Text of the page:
But the bitter conflict has continued unabated and Congolese government troops, backed by thousands of UN peacekeepers, have failed to defeat the FDLR rebels.

Reports of mass rapes, killings and other atrocities committed by rebels and government troops continue.

What is the UN doing?

The UN's peacekeeping mission has been in DR Congo for 10 years.

At one point it was the biggest peacekeeping operation in the world, with almost 20,000 personnel on the ground.

It is mandated to protect civilians and also help in the reconstruction of the country.

UN peacekeeper in DR Congo, December 2008 President Joseph Kabila wants UN peacekeepers out of the country by the end of 2011

But as the battles in the east have rumbled on, the allegiances and intentions of the major players have become increasingly murky.

Warlords have been absorbed into the army but are widely accused of carrying out atrocities and running their own personal militias.

Army commanders have been accused of supplying the FDLR - the very rebels they are supposed to be fighting.

Human rights groups say the army and the FDLR are working together to exploit mines.

And Human Rights Watch has suggested the UN is risking becoming complicit in atrocities against civilians.

In November 2009, a report by UN-commissioned experts said UN involvement had done nothing to quell the violence - with rebels continuing to kill and plunder natural resources with impunity and claims the rebels are supported by an international crime network stretching through Africa to Western Europe and North America.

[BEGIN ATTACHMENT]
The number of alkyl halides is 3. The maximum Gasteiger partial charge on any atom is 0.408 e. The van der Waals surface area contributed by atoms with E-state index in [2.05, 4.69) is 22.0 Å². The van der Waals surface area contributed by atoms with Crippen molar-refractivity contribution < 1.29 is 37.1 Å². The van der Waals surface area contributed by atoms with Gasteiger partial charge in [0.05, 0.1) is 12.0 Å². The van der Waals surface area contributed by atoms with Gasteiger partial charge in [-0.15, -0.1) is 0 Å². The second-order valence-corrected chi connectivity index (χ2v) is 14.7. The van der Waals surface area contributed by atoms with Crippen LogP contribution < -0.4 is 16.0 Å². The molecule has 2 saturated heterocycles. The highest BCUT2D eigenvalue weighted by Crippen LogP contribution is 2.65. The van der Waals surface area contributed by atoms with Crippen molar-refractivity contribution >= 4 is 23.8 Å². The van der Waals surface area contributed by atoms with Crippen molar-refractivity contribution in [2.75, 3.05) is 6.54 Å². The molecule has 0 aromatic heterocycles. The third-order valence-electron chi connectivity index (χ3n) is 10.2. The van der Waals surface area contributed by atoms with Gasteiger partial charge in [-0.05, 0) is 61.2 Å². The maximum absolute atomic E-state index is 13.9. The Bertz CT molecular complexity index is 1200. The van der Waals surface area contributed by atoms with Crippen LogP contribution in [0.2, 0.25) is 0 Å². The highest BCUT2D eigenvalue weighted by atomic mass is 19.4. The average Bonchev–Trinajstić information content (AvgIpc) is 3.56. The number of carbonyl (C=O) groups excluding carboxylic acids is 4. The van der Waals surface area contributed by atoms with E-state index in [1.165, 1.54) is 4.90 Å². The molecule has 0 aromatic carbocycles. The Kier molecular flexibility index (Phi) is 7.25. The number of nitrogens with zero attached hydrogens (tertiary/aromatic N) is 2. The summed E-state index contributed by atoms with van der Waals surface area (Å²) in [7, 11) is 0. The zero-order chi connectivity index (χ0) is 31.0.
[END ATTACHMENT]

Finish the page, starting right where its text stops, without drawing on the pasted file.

UN peacekeeping troops continue to back efforts to defeat the FDLR, but rights groups have warned that it will be impossible to defeat the FDLR without tackling their backers.

In August 2010, the UN force came in for more criticism for not doing anything to stop the rape of more than 150 women and children within miles of their base near Luvungi, saying they only heard about the attacks 10 days afterwards.

Meanwhile, the Congolese government has said it wants the UN force to leave by the end of 2011 - when elections are due.

So in July, to reflect its changing status, the force changed its name from the UN Organisation Mission in DR Congo - known by its French acronym Monuc - to the UN Organisation Stabilisation Mission - Monusco.

Map on DR Congo and its neighbours

No ratings yet - be the first to rate this.

(c)copy right shiminundong 2010

Make a free website with emyspot.com - Report abuse